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Graeme McDowell learning to live in fast lane

By Karl MacGinty

Graeme McDowell is learning how to live and compete in the vortex into which golf’s Major-winners are thrown.



It’s not been easy, the US Open champ admits, to balance the extra demands brought about by success with the need to devote as much time and attention to that which made him famous — his golf game.

Having attributed back-to-back missed cuts at Bay Hill and the US Masters to “trying to do too many things off the golf course”, McDowell insists he’s back in game mode once again and hopes to prove that point at this week’s Zurich Classic of New Orleans.

“Life is a hell of a lot busier than it used be,” he conceded. “At my management company the phone rings a lot more these days, people with requests and commitments and various bibs and bobs like that.

“Off course, we’ve been on a learning curve this season, trying to ensure that I get to the first tee on Thursday ready to go,” the Portrush man added.

“Making sure I don’t spend so much time running around on Tuesday and Wednesday trying to keep sponsors happy and fulfil media commitments that I overlook the important things like practicing, preparing, resting and making sure I’m ready to play.

“I feel like the last four or five weeks, we’ve kind of got our head around that a little bit. At the end of the day I’m still a golfer, so nothing has changed from that viewpoint. It’s not that I wasn’t enjoying the game. It’s just that I was feeling a little distracted at times. Now I’m just ready to go.”

McDowell hit the ground running at last week’s Heritage and after opening rounds of 68 and 69, had propelled himself into third on Saturday before playing the final six holes on Pete Dye’s treacherous Harbour Town course in five-over.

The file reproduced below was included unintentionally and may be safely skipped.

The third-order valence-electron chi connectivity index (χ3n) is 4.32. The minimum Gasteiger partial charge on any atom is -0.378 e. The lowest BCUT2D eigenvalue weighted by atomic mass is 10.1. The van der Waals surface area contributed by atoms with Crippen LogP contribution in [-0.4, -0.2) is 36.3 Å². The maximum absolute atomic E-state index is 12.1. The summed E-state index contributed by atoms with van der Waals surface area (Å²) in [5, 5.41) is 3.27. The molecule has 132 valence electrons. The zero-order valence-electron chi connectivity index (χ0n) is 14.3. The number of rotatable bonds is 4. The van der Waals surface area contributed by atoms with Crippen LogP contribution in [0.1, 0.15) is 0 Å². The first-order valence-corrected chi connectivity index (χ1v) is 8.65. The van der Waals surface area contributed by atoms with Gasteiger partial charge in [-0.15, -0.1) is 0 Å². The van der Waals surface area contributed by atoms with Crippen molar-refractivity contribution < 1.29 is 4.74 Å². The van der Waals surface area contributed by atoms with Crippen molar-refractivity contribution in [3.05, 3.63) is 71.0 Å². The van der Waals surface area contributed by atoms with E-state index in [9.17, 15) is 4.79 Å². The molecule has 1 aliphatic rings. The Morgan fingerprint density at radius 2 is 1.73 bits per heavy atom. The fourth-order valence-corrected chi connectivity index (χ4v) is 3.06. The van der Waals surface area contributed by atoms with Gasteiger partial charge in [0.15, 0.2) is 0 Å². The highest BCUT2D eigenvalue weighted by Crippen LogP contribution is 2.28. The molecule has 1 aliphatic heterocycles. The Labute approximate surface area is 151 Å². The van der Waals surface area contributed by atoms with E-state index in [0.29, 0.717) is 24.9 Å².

“I shot myself in the foot on Saturday but I putted well and it was good to get that feeling of being back in contention. Generally, my game’s coming around and I’m excited about it,” said McDowell.

Clearly, he hopes to bring the buzz of downtown New Orelans, where McDowell’s staying this week, onto a “more user-friendly” Dye course at TPC Louisiana.

Meanwhile, Rory McIlroy had a weight on his mind as he flew to Leeds in midweek for a consultation with his medical and fitness team.

“Dreading Dexa-Scan,” the world No7 tweeted ... he needn't have worried.

The scan, which measures bone density and body composition, including muscle and fat, showed McIlroy's daily sessions in the gym haven't been wasted.

He gained three kilos of muscle and lost one kilo of fat since New Year.

“Went from 74 kilos to 76 kilos,” he reported on Twitter, adding: “Only another four kilos to go (to his optimum weight of 80 kilos).”

In old money, 76 kilos is just under 12 stone. It's a far cry from the days when the only weight the average Tour professional lifted was a pint tumbler and regular exercise was a brisk walk.

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Ulster confirmed their status as favourites finishing in first place following the strokeplay qualifying round at Royal County Down yesterday. They will play Connacht for a place in the final while Munster take on Leinster in the other semi-final.

The championship links course, with a par of 76, provided a tough test for competitors who played 18 hole strokes (6 from 8 scores to count) before two days of matchplay.

Ulster's Louise Coffey posted the best score with 75, she birdied the 2nd and 9th holes, had a bogey on the 8th but was level par over the back 9 to finish one-under.

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